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Behavioural support is effective in helping pregnant smokers to stop.



Smoking during pregnancy risks harming the fetus, and this knowledge motivates many women to quit. Healthcare professionals should counsel patients that the risks are reversed if a woman quits early in pregnancy. In societies where awareness of the risks is already high, women who continue to smoke during early pregnancy may require intensive support to quit. More intensive support or referral to a specialist service can increase quit rates over usual care or brief advice alone. There is also evidence to suggest that incentive-based smoking cessation programs, offering rewards such as lottery tickets, cash payments, vouchers and reimbursement of cash deposited by participants, result in higher long-term quit rates than alternative (non-contingent incentive) interventions. Evidence suggests a borderline effect of health education when compared with usual care; however the effect is unclear when compared with less intensive interventions, alternative interventions, or when health education is provided as a component of a broader maternal health intervention.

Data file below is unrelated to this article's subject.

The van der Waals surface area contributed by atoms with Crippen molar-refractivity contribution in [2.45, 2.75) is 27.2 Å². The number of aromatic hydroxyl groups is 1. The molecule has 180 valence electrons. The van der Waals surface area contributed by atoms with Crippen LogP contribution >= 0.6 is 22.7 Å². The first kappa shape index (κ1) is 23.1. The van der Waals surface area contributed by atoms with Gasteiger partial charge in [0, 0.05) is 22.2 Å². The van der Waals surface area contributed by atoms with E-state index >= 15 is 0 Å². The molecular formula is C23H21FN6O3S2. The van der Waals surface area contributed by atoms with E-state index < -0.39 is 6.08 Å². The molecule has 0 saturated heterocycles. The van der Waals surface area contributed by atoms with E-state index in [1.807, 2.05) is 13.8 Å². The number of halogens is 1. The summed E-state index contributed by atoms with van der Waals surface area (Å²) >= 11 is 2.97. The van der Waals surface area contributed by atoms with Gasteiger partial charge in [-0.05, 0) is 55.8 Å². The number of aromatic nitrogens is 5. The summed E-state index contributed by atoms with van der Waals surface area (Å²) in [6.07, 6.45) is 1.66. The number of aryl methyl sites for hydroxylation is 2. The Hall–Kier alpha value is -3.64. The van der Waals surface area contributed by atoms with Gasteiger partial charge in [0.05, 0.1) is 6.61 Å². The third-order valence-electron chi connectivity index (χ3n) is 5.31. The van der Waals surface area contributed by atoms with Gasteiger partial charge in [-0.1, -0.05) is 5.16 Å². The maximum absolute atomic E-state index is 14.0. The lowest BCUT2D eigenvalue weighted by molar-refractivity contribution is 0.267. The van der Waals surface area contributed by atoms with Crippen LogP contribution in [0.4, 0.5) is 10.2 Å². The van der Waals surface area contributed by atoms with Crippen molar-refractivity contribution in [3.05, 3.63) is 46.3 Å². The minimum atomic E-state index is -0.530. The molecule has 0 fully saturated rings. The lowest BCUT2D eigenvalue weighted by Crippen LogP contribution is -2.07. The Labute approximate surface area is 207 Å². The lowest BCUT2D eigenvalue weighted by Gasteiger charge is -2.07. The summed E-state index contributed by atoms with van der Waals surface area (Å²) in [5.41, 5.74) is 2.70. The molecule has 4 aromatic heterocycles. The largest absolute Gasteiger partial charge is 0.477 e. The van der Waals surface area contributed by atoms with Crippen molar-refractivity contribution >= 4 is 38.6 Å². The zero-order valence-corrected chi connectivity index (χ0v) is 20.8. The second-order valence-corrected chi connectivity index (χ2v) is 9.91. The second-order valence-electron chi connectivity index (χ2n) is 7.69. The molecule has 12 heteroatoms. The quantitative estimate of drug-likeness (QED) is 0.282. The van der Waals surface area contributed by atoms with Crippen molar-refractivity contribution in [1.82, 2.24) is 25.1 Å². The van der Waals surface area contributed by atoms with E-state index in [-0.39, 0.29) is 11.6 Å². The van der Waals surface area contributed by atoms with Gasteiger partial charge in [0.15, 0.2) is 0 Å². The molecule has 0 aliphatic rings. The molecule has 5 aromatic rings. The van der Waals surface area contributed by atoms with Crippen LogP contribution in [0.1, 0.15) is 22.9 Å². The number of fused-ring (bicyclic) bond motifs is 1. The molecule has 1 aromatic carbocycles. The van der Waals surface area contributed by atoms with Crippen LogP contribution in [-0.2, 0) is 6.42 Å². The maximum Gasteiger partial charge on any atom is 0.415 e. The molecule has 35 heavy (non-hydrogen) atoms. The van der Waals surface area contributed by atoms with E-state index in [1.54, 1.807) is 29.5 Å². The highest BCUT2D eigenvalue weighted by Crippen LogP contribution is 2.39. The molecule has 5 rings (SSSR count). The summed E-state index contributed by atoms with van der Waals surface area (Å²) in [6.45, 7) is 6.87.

Women who receive psychosocial interventions have a reduced likelihood of their baby being born with a low birthweight and being admitted to neonatal intensive care. However, a link between psychosocial interventions and preterm births and stillbirths is unclear.



Chamberlain C, O'Mara-Eves A, Oliver S, Caird JR, Perlen SM, Eades SJ, Thomas J. Psychosocial interventions for supporting women to stop smoking in pregnancy. Cochrane Database of Systematic Reviews 2013, Issue 10. Art. No.: CD001055. DOI: 10.1002/14651858.CD001055.pub5.

Cahill K, Hartmann-Boyce J, Perera R. Incentives for smoking cessation. Cochrane Database of Systematic Reviews 2015, Issue 5. Art. No.: CD004307. DOI: 10.1002/14651858.CD004307.pub5.

Hajek P, West R, Lee A, et al. Randomized controlled trial of a midwife-delivered brief smoking cessation intervention in pregnancy. Addiction. 2001; 96: 485-494.

McLeod D, Pullon S, Benn C, et al. Can support and education for smoking cessation and reduction be provided effectively by midwives within primary maternity care ? Midwifery. 2004; 20: 37-50.

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